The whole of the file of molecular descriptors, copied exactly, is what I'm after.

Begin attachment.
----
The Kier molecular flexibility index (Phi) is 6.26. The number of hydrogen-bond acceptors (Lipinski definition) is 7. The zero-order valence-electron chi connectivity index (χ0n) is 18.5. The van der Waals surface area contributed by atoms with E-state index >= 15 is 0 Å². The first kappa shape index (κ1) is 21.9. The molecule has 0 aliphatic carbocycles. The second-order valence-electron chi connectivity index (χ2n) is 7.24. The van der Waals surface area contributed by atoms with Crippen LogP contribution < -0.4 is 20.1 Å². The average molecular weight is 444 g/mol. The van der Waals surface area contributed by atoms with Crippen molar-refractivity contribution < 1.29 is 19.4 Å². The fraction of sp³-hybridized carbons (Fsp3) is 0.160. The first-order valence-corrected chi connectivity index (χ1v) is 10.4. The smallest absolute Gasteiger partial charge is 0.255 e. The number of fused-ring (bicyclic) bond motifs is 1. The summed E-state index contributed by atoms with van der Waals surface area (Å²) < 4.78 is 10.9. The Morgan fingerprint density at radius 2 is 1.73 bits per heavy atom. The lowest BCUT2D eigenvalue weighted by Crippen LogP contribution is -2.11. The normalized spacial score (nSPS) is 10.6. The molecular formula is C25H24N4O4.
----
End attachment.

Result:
The Kier molecular flexibility index (Phi) is 6.26. The number of hydrogen-bond acceptors (Lipinski definition) is 7. The zero-order valence-electron chi connectivity index (χ0n) is 18.5. The van der Waals surface area contributed by atoms with E-state index >= 15 is 0 Å². The first kappa shape index (κ1) is 21.9. The molecule has 0 aliphatic carbocycles. The second-order valence-electron chi connectivity index (χ2n) is 7.24. The van der Waals surface area contributed by atoms with Crippen LogP contribution < -0.4 is 20.1 Å². The average molecular weight is 444 g/mol. The van der Waals surface area contributed by atoms with Crippen molar-refractivity contribution < 1.29 is 19.4 Å². The fraction of sp³-hybridized carbons (Fsp3) is 0.160. The first-order valence-corrected chi connectivity index (χ1v) is 10.4. The smallest absolute Gasteiger partial charge is 0.255 e. The number of fused-ring (bicyclic) bond motifs is 1. The summed E-state index contributed by atoms with van der Waals surface area (Å²) < 4.78 is 10.9. The Morgan fingerprint density at radius 2 is 1.73 bits per heavy atom. The lowest BCUT2D eigenvalue weighted by Crippen LogP contribution is -2.11. The normalized spacial score (nSPS) is 10.6. The molecular formula is C25H24N4O4.